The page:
Topband: Strange Band
Sat, 26 Feb 2000 17:36:05 +0000
Tried to work a little contest last night and the band was very
strange. It seemed like there were only about a dozen guys on at any
one time. Here's some of the observations:
W3GH was 57. Never heard any other 3's. Did hear some 1's and 2's, but
at the noise threshold.
N8TR peaked 59. This was two S units better than K8CC, the only other 8
that stood out above the noise.
K9NR was solid S9 for a while. W9RE managed an S7 while the best WB9Z
hit was only S5 - and he's usually the 9-land powerhouse.
WD5R (I think that was his call, he wasn't using phonetics) in AR was an
easy S7. The only other 5 that came close was N5IA and Milt is a lot
closer in NM.
W0ETC peaked at 10 over 9. The closest zero to him was a guy in KS at
S9. (Didn't write the call down, N0VOK???). Then there was NT0V in ND
The rest of the 0's were weak, weak, weak.
While it's frustrating to hear guys at 10 over and not even get a QRZ
from them, Alaskans are used to that. What I'm curious about is how can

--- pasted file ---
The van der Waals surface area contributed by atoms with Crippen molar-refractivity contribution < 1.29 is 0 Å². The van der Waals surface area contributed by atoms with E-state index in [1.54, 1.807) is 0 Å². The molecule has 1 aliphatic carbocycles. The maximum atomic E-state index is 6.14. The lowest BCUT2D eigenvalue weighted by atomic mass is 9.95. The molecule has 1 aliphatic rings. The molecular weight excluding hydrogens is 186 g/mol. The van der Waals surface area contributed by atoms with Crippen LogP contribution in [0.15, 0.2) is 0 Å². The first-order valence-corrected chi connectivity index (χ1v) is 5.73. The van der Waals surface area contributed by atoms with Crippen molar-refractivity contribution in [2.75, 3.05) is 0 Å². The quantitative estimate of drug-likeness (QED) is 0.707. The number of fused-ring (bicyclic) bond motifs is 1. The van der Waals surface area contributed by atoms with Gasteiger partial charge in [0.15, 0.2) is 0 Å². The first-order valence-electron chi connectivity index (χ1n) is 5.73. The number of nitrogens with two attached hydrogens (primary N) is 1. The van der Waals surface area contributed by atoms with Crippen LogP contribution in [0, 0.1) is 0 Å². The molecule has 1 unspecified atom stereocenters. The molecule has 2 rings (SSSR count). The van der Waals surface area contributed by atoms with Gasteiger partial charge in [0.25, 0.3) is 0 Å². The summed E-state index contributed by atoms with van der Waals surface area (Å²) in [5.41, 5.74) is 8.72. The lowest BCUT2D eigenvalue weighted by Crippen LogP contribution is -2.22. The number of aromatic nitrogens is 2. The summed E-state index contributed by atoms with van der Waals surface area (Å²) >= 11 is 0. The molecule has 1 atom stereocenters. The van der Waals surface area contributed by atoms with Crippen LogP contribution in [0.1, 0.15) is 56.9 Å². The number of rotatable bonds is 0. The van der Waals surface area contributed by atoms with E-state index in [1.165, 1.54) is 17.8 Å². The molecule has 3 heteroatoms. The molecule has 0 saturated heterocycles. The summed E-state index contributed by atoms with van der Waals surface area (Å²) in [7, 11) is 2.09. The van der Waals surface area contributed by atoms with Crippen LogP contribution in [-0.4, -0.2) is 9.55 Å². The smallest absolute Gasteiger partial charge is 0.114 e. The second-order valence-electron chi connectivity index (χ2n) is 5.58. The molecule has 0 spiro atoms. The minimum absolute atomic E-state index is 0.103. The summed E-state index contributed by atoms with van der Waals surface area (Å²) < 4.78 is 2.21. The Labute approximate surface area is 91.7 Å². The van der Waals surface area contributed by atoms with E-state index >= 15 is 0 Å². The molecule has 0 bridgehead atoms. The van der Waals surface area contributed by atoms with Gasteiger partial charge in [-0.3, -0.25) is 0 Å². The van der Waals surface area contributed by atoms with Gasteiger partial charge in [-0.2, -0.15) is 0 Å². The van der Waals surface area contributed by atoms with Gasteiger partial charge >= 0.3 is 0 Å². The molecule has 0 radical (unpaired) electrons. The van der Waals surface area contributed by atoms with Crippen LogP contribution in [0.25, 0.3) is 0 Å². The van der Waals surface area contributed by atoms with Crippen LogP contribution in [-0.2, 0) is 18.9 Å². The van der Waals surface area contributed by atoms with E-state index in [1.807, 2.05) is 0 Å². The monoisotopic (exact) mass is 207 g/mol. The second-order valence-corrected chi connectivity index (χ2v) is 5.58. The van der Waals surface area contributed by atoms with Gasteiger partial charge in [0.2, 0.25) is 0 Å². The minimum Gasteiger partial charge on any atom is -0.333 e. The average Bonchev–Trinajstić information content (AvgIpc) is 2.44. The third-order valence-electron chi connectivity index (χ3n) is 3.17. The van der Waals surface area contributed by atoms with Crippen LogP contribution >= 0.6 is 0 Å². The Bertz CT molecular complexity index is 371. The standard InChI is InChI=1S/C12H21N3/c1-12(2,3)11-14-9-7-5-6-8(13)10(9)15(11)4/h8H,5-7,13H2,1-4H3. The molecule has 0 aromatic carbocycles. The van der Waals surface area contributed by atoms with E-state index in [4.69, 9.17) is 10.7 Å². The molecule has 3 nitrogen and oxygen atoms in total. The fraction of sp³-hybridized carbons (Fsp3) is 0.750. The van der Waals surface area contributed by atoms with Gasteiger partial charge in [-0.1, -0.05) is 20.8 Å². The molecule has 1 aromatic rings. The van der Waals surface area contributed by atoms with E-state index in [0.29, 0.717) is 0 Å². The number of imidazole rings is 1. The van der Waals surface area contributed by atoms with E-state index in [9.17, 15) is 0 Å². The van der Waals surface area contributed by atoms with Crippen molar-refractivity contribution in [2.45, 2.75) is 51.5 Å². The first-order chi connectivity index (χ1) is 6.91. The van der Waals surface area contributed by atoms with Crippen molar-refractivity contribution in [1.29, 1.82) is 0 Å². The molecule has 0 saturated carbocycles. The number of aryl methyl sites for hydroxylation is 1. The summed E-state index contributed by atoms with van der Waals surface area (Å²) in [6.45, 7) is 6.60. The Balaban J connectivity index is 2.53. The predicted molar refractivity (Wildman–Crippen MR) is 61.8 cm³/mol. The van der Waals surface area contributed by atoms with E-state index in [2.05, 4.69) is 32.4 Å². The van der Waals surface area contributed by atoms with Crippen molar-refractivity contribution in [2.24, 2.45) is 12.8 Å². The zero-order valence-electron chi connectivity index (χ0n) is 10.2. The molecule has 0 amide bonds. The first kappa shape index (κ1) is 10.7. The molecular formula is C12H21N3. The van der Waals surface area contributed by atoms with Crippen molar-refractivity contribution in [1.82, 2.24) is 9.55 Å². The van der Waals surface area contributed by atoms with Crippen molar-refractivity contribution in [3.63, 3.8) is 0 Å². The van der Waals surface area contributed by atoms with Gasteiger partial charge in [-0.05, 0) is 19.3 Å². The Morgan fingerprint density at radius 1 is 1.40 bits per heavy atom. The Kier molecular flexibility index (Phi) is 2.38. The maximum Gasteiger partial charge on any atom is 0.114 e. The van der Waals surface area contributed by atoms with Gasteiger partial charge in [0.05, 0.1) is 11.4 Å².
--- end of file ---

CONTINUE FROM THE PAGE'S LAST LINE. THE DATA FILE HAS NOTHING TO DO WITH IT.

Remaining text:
certain stations be so loud while everybody else is buried in the
noise. How can K9NR be 4 S units louder than WB9Z? How can the Green
Hornet be the lone East Coast station that gets way out of the noise?
How can W0ETC be 2 S units louder than the next closest zero, who is two
S units louder than the next closest zero after that who is at least two
S units louder than the rest of the zeros?
I'd like to see if there is a common denominator here. If any of the
stations mentioned could e-mail me (firstname.lastname@example.org) with what antenna
they were using around 06-08Z, I be very interested. Any exceptional
QTH info, like salt water swamp, giant hill or "looking down valley in
direction of KL7" might help, too. As a point of interest, in the ARRL
DX CW test, the first East Coaster on 160 was W4MYA. We were both using
high inverted vees with the other station almost directly off of the end
of the vee.
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